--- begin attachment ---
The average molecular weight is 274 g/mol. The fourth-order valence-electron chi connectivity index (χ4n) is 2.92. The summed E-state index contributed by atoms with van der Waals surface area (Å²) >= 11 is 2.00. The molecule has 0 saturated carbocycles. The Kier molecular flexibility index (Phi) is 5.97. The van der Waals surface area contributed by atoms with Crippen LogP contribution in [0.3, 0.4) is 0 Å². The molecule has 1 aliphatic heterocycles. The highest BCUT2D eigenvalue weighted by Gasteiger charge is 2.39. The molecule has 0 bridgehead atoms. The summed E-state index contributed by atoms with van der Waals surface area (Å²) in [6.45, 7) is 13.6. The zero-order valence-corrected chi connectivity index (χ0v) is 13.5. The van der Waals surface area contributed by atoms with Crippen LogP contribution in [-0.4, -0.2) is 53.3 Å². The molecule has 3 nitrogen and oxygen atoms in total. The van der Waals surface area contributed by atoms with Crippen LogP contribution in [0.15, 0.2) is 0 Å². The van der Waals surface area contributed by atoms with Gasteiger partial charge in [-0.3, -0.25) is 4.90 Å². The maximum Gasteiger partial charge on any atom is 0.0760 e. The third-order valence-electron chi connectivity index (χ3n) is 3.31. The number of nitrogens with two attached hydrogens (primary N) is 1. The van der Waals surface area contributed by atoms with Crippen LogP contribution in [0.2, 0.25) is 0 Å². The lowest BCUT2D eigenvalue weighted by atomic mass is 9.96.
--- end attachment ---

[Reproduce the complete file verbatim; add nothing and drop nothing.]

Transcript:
The average molecular weight is 274 g/mol. The fourth-order valence-electron chi connectivity index (χ4n) is 2.92. The summed E-state index contributed by atoms with van der Waals surface area (Å²) >= 11 is 2.00. The molecule has 0 saturated carbocycles. The Kier molecular flexibility index (Phi) is 5.97. The van der Waals surface area contributed by atoms with Crippen LogP contribution in [0.3, 0.4) is 0 Å². The molecule has 1 aliphatic heterocycles. The highest BCUT2D eigenvalue weighted by Gasteiger charge is 2.39. The molecule has 0 bridgehead atoms. The summed E-state index contributed by atoms with van der Waals surface area (Å²) in [6.45, 7) is 13.6. The zero-order valence-corrected chi connectivity index (χ0v) is 13.5. The van der Waals surface area contributed by atoms with Crippen LogP contribution in [-0.4, -0.2) is 53.3 Å². The molecule has 3 nitrogen and oxygen atoms in total. The van der Waals surface area contributed by atoms with Crippen LogP contribution in [0.15, 0.2) is 0 Å². The van der Waals surface area contributed by atoms with Gasteiger partial charge in [-0.3, -0.25) is 4.90 Å². The maximum Gasteiger partial charge on any atom is 0.0760 e. The third-order valence-electron chi connectivity index (χ3n) is 3.31. The number of nitrogens with two attached hydrogens (primary N) is 1. The van der Waals surface area contributed by atoms with Crippen LogP contribution in [0.2, 0.25) is 0 Å². The lowest BCUT2D eigenvalue weighted by atomic mass is 9.96.